Sunday, April 5, 2009

An old DEA Trick

This has been going on forever.

I don't know if the DEA still does this, but they used to ROUTINELY arrest and take money from people carrying what they considered "excessive" amounts of cash in airports.

How did they know?

Some people pay for their tickets and flash a roll when paying. Ticket clerks were paid a "finders fee" to turn in passengers.

The victim would then have to sue to get his money back and prove that he earned it through legal means and was not involved in the drug business.

"Are you surprised that this happened?"


Not at all.

Insight on how to respond to "fishing expedition" type questions from the so called authorities.

Click here to see a very informative video by a US Law Professor who explains - Why you should never answer questions you are not legally required to answer


  1. The question "Are you surprised that this happened?" is essentially identical to the standard first question of Soviet Russia's KGB in interrogations during Stalin's purges:

    "Have you formed a hypothesis about why we are interrogating you?"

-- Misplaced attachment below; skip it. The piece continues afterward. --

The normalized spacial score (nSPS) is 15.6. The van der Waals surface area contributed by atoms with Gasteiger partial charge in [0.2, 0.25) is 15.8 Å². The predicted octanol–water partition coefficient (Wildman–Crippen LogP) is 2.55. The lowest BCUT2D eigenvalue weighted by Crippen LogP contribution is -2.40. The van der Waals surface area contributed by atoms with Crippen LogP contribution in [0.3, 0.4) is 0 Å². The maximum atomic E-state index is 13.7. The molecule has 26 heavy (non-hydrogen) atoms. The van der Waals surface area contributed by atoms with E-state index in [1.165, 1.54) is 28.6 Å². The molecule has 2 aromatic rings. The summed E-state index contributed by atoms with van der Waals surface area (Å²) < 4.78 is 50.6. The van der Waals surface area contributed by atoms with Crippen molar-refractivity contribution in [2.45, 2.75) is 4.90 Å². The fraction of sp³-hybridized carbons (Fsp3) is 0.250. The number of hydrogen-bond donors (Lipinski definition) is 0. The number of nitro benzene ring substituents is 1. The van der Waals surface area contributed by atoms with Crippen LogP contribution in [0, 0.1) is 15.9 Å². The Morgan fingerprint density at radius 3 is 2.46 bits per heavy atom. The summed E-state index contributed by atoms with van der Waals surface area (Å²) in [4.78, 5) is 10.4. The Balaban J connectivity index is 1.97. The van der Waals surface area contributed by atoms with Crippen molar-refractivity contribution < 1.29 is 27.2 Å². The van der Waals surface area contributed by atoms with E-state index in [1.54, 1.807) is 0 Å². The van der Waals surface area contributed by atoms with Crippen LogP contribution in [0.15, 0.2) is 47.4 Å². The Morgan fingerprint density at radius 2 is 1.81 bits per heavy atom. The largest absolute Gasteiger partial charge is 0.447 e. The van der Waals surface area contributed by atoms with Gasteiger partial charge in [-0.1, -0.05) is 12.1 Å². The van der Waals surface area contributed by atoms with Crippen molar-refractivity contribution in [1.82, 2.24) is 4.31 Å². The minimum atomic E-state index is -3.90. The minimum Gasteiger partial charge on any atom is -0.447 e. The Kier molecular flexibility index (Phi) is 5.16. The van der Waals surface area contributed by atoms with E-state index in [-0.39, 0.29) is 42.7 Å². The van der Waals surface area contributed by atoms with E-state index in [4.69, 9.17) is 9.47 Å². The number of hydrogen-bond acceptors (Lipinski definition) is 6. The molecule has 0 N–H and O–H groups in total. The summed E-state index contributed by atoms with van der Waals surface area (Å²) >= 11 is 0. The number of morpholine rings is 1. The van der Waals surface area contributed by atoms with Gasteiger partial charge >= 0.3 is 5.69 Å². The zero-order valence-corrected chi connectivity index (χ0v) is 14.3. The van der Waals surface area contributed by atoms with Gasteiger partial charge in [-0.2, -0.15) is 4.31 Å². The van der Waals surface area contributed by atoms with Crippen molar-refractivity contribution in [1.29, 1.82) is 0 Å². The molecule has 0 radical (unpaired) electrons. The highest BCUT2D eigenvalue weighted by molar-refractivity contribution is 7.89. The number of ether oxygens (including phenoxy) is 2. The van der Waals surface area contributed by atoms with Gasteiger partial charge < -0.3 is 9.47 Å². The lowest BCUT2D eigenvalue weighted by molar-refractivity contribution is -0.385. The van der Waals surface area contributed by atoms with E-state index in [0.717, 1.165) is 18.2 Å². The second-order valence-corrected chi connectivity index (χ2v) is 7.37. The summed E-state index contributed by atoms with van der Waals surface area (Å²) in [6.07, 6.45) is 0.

And then any answer the "suspect" gave would be used to incriminate him. It's a Catch-22 situation, and absolutely THE ONLY way out of it is the right to remain silent.

    Here's a personal example which I can safely share because the case was solved: In 2001, IN AMERICA, I was awakened one morning by a loud knock and two men showing me their detective badges. They were local police detectives. So, being a lawyer AND a man who respects the Rule of Law (not all lawyers do, but I do), I let them in.

    (But kids, I mean all you non-lawyers out there, "don't try this at home!")

    I knew that by law they had to tell me the reason for wanting to talk to me, so I immediately asked them, and they told me: A woman had gone missing the previous day, and she was last seen near my place of residence, which was a free-standing house near a river.

    At that point I still didn't realise I was a suspect, but I figured it out after I offered them coffee and they refused and they continued to swagger around my residence, while their sneering voices dripped with scorn and contempt.

    Before they told me the name of the woman, they asked me if I'd had any visitors recently. "No." I asked for the woman's name; they told me her name; I'd never heard of her before. (To this day I've never met or seen her.) But all that mattered was that she was a "missing person" who was last seen near my residence.